- 50.0 mm tall + 4.0 mm cylindrical top curve + buttons
- 21.7 mm OD × 6.0 mm long lens housing, 1.3 mm down from top center
All the edges have neat chamfers or radius rounding on the order of a few millimeters.
Applying the chord equation to the spans inside the rounding:
- Front radius: 162.5 mm
- Top radius: 42.5 mm
The new batteries survive for a bit over an hour, not quite enough for our usual rides. Rather than conjure a fake battery pack connected to an external 18650 cell with a wire chewed through the case, the least awful way to go may involve a relatively small battery pack (with internal 18650 cells, of course) plugged into the USB port with a right-angle cable and a rigid mount holding both the camera and the pack to the seat frame.
More pondering is in order.
The Cycliq Fly6 has marginal resolution for license plates at anything other than lethally close distances and, after its recent battery failure and rebuild, I picked up an SJCAM M20 to see whether more dots would be useful.
The Fly6 records 1280×720 @ 30 fps, with somewhat high contrast and weird color balance:
It works better with a stationary target in good light:
The M20 records 1920×1080 @60 fps (among many other choices), with reasonable contrast and coloring:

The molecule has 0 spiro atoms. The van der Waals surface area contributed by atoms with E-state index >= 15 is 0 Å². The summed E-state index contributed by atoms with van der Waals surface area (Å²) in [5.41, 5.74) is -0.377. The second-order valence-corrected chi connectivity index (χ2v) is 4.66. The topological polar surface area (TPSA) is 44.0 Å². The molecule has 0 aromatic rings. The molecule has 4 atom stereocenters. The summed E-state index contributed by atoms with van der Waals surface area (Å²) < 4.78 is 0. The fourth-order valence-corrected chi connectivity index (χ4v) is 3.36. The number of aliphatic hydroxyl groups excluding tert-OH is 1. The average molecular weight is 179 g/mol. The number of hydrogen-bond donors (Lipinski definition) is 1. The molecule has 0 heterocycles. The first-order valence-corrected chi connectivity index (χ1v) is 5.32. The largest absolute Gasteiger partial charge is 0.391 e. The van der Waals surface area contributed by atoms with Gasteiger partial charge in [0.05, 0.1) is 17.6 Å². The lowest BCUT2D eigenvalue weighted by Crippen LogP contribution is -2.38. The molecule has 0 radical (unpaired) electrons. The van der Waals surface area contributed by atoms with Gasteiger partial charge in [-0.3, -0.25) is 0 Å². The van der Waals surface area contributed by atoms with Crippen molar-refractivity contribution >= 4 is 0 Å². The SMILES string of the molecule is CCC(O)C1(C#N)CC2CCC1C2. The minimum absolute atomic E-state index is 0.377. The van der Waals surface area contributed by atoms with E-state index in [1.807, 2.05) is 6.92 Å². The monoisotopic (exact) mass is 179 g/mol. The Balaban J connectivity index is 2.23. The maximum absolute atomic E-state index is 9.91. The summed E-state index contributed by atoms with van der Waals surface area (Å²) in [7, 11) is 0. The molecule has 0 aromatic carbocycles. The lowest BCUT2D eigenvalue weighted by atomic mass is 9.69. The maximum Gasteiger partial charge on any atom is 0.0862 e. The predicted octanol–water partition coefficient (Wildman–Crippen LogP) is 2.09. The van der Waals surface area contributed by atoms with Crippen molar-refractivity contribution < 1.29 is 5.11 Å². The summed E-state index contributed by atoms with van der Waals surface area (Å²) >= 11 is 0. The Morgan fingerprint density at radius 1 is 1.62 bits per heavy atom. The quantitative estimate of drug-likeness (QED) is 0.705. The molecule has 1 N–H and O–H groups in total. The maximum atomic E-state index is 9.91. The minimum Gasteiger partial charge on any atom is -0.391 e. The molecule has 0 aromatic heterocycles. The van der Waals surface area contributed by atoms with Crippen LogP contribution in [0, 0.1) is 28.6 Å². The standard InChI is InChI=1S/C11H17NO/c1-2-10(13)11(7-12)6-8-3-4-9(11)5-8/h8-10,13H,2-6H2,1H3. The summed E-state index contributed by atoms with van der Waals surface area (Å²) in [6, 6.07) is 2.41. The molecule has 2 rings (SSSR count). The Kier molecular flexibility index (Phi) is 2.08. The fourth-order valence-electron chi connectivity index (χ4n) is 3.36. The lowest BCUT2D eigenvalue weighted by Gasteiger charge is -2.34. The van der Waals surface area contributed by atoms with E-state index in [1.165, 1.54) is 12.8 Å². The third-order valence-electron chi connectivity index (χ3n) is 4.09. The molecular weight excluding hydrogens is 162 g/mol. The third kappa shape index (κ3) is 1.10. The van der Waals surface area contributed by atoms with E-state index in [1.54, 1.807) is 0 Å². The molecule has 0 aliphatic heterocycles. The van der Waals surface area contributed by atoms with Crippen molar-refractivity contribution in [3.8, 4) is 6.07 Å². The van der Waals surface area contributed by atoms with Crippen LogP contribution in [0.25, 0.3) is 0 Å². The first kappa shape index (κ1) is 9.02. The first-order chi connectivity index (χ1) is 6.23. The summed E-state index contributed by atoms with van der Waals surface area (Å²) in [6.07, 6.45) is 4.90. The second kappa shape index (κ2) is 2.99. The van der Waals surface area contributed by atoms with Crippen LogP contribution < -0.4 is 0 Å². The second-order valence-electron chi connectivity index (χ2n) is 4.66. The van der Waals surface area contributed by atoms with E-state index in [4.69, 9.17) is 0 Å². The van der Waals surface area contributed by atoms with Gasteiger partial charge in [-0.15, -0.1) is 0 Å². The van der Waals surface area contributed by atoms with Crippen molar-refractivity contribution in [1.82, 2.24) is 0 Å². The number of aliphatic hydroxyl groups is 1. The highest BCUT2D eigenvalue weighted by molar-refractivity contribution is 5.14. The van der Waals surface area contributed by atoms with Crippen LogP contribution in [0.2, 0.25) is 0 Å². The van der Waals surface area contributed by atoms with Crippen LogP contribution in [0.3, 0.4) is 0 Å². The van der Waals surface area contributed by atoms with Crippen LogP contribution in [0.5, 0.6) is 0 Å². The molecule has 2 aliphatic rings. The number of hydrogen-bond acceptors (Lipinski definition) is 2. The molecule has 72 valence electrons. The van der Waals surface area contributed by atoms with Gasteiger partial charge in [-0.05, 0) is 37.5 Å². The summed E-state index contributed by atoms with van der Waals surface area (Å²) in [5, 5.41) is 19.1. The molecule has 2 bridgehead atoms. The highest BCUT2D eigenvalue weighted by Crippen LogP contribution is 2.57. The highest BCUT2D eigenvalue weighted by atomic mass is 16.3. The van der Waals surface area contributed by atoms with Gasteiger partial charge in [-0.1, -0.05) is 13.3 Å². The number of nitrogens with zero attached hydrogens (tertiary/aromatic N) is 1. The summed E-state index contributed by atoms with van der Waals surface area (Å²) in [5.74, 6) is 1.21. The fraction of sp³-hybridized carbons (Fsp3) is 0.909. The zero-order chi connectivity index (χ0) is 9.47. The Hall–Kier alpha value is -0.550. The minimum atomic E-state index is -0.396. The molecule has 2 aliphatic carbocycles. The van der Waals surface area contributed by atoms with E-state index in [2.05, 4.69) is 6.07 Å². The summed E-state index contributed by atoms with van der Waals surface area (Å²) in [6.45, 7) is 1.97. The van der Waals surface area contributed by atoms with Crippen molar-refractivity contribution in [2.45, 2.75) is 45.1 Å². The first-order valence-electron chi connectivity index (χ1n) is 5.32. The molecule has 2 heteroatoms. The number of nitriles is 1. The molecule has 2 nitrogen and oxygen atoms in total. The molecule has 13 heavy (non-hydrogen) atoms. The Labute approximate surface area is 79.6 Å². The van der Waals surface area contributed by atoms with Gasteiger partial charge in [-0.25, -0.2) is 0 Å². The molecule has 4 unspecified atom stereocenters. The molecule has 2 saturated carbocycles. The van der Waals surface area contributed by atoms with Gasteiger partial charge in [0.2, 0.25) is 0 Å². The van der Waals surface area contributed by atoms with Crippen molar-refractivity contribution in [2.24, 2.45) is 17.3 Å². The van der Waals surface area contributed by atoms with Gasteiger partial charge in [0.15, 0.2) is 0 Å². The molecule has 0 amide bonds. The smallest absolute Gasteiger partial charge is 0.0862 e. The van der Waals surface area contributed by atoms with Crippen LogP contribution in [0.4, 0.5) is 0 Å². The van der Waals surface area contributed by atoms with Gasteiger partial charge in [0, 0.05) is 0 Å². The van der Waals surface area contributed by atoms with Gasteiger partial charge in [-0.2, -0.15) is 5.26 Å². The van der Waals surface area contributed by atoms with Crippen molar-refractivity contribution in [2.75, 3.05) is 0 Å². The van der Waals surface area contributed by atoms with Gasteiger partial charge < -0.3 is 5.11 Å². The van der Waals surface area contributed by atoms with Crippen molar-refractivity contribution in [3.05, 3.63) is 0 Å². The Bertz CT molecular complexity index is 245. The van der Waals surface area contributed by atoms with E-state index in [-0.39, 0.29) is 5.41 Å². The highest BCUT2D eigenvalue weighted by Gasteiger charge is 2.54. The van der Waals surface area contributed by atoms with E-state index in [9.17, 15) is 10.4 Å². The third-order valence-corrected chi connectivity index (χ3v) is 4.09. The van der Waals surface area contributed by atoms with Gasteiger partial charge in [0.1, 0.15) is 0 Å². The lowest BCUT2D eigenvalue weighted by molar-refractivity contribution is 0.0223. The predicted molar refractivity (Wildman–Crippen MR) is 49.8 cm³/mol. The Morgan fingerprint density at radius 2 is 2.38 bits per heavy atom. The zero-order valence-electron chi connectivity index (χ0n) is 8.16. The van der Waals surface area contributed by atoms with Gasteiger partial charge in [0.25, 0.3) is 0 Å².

Good lighting and no motion helps it along, too:
The original frames-grabbed-from-the-video aren’t visibly different from the JPGs you see here.
Collecting all the plates in one montage:
I enlarged the left pair by 200% and the right pair by 300%, using GIMP’s cubic interpolation, to make them large enough to see with the naked eye. The interpolation algorithm slightly smooths the edges, but the cameras put those weird compression artifacts / blobs in the original images.
The left pair also got auto-brightness adjustments to drag ’em out of the murk.
I saved the montage as a PNG, rather than a JPG, although JPG image compression made no difference.
All in all, the M20 has better image quality than the Fly6, but its 1.5× higher resolution isn’t a slam-dunk win and, IMO, video compression has more effect than image resolution. The Fly6 has no compression controls and I’ve set all the M20 controls to as good as they can be.
Both those license plates sport NYS’s now-obsolete high-contrast blue-on-white color scheme: the current blue-on-gold NYS plates have much lower contrast. In this age of ubiquitous license plate reading and storing, I cannot explain why this was allowed to happen.
The Fly6, now equipped with a high-quality 18650 lithium cell, should have more hours of run time than I can measure this early in the season. Perhaps six hours, with its red blinky LED at full throttle, according to the doc.
The M20 lasted 72 minutes with a freshly charged battery, which means it didn’t quite survive the trip. Performing battery maintenance in the middle of a ride for groceries isn’t appealing; I should conjure an external 18650 battery pack for the thing.